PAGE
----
Starting in 2002, Berkeley Rep stepped up its focus on commissioning writers, some of whom are seasoned artists and many of whom are just coming onto the scene. Our commissions help cover their living expenses while they write their first drafts, accompanied by our commitment to support their work with the readings and workshops that are so necessary to new play development. But perhaps the most important part of a commission is the public acknowledgement that we value the very act of writing.
New plays offer unique challenges to Berkeley Rep’s staff. The mutable nature of new scripts, with characters and settings that show up in one rehearsal and disappear in the next, requires that we remain organizationally limber. It takes an institutional commitment to flexibility to respond to the changes that come out of the rehearsal hall. Yet, the challenges are offset by the pleasure of bringing a new play to the stage.
In addition to the many new plays we’ve premiered, we’ve seen five commissions to completion, with ten more in progress. It is exhilarating to hear new scripts when they are read for the first time by a cast of great actors. It is glorious to experience the lights come up on opening night for a play that we’ve nurtured. It is most satisfying, though, to see an audience that is increasingly diverse and youthful, attracted by the voices of playwrights whose themes and characters reflect our times. We think there is no better way to honor the playwrights of the past than to nurture new playwrights for the future.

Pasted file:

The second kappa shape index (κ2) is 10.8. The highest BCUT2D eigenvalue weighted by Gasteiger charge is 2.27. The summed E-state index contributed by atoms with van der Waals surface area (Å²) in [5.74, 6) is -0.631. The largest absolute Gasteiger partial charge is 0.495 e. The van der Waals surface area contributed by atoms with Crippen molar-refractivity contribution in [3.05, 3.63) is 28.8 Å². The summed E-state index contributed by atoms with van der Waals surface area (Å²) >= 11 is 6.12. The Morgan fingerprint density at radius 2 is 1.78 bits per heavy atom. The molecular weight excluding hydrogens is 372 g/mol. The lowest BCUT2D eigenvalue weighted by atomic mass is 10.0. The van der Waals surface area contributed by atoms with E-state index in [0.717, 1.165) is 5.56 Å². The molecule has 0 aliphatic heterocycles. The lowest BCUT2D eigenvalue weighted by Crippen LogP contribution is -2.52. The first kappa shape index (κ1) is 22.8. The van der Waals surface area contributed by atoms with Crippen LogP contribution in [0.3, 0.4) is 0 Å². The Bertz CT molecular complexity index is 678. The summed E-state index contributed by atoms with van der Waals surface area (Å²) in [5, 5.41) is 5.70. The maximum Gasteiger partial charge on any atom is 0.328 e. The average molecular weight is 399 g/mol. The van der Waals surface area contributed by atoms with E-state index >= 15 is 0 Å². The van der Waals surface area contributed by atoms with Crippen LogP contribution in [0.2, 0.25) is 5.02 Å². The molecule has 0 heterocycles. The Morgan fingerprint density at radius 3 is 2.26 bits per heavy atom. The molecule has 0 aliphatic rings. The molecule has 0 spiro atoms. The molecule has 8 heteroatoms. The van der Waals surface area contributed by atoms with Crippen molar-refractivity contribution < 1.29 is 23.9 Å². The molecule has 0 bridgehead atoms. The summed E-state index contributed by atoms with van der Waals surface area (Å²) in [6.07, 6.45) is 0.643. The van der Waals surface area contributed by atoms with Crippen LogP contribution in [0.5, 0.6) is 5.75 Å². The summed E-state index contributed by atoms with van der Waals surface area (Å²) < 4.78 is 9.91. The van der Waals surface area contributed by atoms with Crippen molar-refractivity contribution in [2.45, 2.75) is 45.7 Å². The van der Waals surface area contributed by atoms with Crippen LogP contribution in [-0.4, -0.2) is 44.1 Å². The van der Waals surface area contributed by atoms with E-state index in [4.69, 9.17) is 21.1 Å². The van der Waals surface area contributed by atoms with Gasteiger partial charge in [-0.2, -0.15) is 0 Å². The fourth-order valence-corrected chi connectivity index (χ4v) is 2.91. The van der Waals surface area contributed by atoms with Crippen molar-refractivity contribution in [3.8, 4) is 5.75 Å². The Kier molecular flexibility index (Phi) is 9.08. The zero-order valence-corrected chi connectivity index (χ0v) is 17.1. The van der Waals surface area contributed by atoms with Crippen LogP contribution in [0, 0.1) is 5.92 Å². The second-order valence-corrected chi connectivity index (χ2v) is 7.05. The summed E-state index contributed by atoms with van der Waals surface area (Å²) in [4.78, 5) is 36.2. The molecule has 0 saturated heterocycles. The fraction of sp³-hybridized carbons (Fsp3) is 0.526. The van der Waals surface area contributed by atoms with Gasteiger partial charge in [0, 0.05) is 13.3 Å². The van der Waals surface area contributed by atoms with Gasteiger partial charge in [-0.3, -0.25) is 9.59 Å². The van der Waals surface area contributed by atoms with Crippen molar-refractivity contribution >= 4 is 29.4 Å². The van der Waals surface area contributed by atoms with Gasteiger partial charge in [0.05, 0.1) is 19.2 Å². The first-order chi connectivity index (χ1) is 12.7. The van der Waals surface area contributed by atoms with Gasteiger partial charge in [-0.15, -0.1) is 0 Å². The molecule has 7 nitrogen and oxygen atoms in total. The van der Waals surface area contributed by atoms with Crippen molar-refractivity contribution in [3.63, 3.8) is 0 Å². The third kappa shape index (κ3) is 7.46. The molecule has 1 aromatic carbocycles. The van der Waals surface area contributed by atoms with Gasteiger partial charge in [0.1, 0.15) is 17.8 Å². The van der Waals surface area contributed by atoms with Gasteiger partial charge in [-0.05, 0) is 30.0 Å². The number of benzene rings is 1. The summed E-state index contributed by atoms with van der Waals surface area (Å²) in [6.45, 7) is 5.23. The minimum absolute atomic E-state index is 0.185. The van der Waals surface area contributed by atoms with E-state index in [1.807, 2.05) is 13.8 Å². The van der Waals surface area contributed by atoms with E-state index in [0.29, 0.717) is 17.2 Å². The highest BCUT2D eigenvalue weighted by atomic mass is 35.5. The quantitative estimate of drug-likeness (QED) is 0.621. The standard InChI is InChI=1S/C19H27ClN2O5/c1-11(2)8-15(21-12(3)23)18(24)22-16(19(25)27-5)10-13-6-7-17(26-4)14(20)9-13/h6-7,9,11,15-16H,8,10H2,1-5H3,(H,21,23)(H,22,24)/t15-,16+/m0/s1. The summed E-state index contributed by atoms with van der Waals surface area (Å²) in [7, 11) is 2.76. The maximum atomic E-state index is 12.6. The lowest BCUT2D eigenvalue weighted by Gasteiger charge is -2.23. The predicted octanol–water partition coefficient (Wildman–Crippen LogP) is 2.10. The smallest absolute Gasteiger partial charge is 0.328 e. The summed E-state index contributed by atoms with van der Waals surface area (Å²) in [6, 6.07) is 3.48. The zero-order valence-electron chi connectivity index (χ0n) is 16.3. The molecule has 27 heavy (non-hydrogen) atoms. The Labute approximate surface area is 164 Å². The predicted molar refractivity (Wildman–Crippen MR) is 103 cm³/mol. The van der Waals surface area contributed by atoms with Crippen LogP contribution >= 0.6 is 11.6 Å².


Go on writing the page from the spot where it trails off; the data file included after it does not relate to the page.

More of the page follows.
Hip-hop: Coming to a theatre near you
By Lila Neugebauer
Over the past 40 years, hip-hop has come a long way. For many people, hip-hop is indistinguishable from rap—but hip-hop is in fact a multi-faceted art form and movement that began in the 1970s as a rich subculture in the Bronx in New York. Born out of resistance, hip-hop emerged as a creative outlet for primarily black and Latino youth grappling with feelings of powerlessness and marginality in socially disadvantaged neighborhoods. In basements and at block-parties, hip-hop was first defined by four elements: DJ-ing (turntablism), MC-ing (rapping), B-boying (breakdancing) and grafitti. Many of hip-hop’s earliest rituals—like “battling,” virtuoso competitions among MCs, DJs or breakdancers—developed as alternatives to the violence of gang culture. Borrowing from Jamaican tradition, seminal DJs Kool Herc, Africa Bambaata and Grandmaster Flash began isolating the percussion breaks on disco and funk albums, creating a new musical form from them. DJs were recognized as composers, and they invited MCs to chant and rhyme over their beats to get the crowd going. Drawing upon dance traditions from West Africa, Brazil, Cuba, Puerto Rico and the Dominican Republic, kids on street corners dropped to the concrete and spun: breakdancing protested the very laws of gravity. Skeptics dismissed hip-hop as a passing fad, but what began as an underground movement exploded into the principal form of expression for youth culture worldwide—from London to Cuba, from Brazil to Bosnia.